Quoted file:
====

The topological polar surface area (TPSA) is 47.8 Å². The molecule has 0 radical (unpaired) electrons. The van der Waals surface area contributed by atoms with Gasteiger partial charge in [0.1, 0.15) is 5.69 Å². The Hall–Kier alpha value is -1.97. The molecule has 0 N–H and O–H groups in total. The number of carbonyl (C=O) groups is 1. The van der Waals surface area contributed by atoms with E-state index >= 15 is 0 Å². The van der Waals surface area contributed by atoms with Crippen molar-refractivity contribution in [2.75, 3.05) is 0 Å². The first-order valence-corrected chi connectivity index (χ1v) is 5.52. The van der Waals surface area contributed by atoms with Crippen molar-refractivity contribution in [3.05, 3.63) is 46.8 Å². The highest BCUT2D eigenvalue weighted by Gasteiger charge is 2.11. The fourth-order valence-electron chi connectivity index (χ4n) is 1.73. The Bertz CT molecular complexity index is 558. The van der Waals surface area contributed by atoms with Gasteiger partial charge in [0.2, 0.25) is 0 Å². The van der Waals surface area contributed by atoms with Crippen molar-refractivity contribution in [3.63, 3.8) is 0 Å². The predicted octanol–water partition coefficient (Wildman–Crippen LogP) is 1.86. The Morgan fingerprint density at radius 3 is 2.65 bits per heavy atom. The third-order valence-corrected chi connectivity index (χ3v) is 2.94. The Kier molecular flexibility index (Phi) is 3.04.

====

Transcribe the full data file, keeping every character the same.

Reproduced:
The topological polar surface area (TPSA) is 47.8 Å². The molecule has 0 radical (unpaired) electrons. The van der Waals surface area contributed by atoms with Gasteiger partial charge in [0.1, 0.15) is 5.69 Å². The Hall–Kier alpha value is -1.97. The molecule has 0 N–H and O–H groups in total. The number of carbonyl (C=O) groups is 1. The van der Waals surface area contributed by atoms with E-state index >= 15 is 0 Å². The van der Waals surface area contributed by atoms with Crippen molar-refractivity contribution in [2.75, 3.05) is 0 Å². The first-order valence-corrected chi connectivity index (χ1v) is 5.52. The van der Waals surface area contributed by atoms with Crippen molar-refractivity contribution in [3.05, 3.63) is 46.8 Å². The highest BCUT2D eigenvalue weighted by Gasteiger charge is 2.11. The fourth-order valence-electron chi connectivity index (χ4n) is 1.73. The Bertz CT molecular complexity index is 558. The van der Waals surface area contributed by atoms with Gasteiger partial charge in [0.2, 0.25) is 0 Å². The van der Waals surface area contributed by atoms with Crippen molar-refractivity contribution in [3.63, 3.8) is 0 Å². The predicted octanol–water partition coefficient (Wildman–Crippen LogP) is 1.86. The Morgan fingerprint density at radius 3 is 2.65 bits per heavy atom. The third-order valence-corrected chi connectivity index (χ3v) is 2.94. The Kier molecular flexibility index (Phi) is 3.04.